described as “the democratization of GIS [geographic information systems]” (Butler, 2006) because it has allowed millions of users to become familiar with some of GIS’s very basic operations.

However, although virtual globes allow us to see a rough approximation of how the world looks (at the time the base imagery was acquired), Gore goes on to describe how a Digital Earth could be used to explore both the past and the future of the planet. Our ability to simulate the future relies on our understanding of the processes, both social and environmental, that shape the planet, and to do so at apparently increasing rates. Google Earth now has the ability to display a sequence of snapshots representing the development of some phenomena through time, and many mash-ups have been created to show historical data, but the ability to visualize future scenarios by exploiting our understanding of processes remains essentially futuristic. Enhancing forward-looking visualizations will require research in many disciplines (Craglia et al., 2008), including the geographical sciences, on topics such as the following:

  • Methods to use the spatial structure of virtual globes (discrete global grids) as the basis for a range of simulation models;

  • Methods of visualization that go beyond the current emphasis on rendering a realistic approximation of Earth’s surface appearance, and include properties that are abstract or nonvisual in nature, such as personal income, gross domestic product, or rainfall;

  • Standards and mechanisms that allow a user to search not only for data, but also for simulation models, and to implement them in a virtual globe environment;

  • Tools that allow models of a wide range of processes, from environmental to social, to be represented using a common and reusable set of software primitives;

  • Methods for downscaling predictions to the local level, so they can be made meaningful in a local context; and

  • Ways of enhancing understanding of the uncertainty associated with simulations of process, and of how that uncertainty can be displayed on a virtual globe and communicated to the user.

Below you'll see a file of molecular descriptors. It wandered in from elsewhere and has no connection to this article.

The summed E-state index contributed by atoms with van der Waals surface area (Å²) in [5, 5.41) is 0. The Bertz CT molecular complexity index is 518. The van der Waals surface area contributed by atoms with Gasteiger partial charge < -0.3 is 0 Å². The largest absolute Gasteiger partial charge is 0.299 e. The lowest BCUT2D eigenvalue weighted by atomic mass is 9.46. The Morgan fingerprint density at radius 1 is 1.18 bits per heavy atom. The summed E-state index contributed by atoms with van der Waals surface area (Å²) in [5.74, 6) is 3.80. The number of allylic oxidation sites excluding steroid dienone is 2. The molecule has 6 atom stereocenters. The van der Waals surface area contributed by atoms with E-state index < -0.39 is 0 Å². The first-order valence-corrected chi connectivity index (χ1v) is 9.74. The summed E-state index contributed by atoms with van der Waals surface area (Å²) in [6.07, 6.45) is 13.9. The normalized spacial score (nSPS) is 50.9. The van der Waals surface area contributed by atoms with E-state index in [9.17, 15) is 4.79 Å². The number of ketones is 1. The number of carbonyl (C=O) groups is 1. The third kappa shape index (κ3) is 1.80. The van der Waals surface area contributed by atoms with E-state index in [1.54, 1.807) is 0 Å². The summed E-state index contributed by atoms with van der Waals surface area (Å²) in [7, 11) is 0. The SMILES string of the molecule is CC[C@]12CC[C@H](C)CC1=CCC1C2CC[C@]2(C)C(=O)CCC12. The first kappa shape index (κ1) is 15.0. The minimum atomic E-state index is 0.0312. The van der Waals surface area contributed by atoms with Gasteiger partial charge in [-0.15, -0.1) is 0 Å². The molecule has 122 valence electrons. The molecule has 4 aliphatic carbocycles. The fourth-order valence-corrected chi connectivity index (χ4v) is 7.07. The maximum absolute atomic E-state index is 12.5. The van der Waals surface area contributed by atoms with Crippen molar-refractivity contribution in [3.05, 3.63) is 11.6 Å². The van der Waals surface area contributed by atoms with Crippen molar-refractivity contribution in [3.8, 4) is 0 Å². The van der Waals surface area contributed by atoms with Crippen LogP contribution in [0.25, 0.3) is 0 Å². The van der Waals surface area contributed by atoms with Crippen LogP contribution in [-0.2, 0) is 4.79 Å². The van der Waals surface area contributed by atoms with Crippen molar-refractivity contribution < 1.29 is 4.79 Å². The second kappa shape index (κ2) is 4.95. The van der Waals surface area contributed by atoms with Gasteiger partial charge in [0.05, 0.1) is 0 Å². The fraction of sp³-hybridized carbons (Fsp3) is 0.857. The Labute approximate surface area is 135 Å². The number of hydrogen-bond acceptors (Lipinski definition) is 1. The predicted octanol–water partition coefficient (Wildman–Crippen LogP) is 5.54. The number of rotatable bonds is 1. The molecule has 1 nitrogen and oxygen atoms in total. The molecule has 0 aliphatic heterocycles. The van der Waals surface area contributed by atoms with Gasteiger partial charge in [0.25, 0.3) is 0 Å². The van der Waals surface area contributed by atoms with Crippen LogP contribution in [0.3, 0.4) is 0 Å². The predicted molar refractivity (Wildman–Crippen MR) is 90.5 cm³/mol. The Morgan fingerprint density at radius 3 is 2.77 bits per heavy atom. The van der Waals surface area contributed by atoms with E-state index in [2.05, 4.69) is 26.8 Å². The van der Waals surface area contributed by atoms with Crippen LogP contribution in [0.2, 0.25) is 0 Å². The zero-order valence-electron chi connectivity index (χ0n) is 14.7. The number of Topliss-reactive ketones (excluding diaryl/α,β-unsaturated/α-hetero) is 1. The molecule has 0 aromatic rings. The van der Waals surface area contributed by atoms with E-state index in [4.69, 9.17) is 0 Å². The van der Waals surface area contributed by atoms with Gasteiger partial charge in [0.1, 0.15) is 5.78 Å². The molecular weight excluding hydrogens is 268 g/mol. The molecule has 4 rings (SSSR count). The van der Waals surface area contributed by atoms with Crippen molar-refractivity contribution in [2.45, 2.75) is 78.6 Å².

Today, detailed forecasts of global climate change are readily available in the scientific community, but the high level of technical and domain expertise needed to access them limits their value. Policy makers and individual citizens are far more likely to respond to such forecasts when they can see their implications locally. The idea of bringing the global message home, of localizing the global, was very much part of Gore’s original vision for Digital Earth—and far beyond what we can do today.

How can geographical tools be adapted to a world that needs just-in-time answers?

Because of the legacy of mapping relatively static phenomena, our methods of analysis are similarly geared to so-called cross-sectional data, or data of spatial distributions at one point in time. This limitation is exacerbated by the tendency for many social data-gathering exercises, such as the U.S. Census, to take place at fixed intervals. Remotely sensed images have also provided timed snapshots, although the effective frequency of overpasses has been improving recently as more satellites are launched, allowing the recovery effort following the Wenchuan earthquake in China in May 2008, for example, to make use of images collected from dozens of satellite sensors. Another reason for the paucity of lengthy time series has been the difficulty of maintaining the flow of public resources needed to keep large-scale, expensive government data-gathering programs in operation decade after decade.

As change accelerates and as sensor networks begin to provide densely sampled data in both space and time, we will need to add rapidly to our collection of spatio-temporal techniques of analysis. At this time, we know little about how to analyze and mine the increasing supply of data resulting from the tracking of vehicles, people, and animals (Miller and Han, 2001). We know little about how to assess the significance of an apparent change on Earth’s surface detected by remote sensing. We need a comprehensive battery of easy-to-use models to simulate a range of social and environmental processes, and to investigate the footprints they leave on Earth’s surface.

Even more urgent is the need for methods that can continuously monitor the stream of data coming from our acquisition systems, searching constantly for

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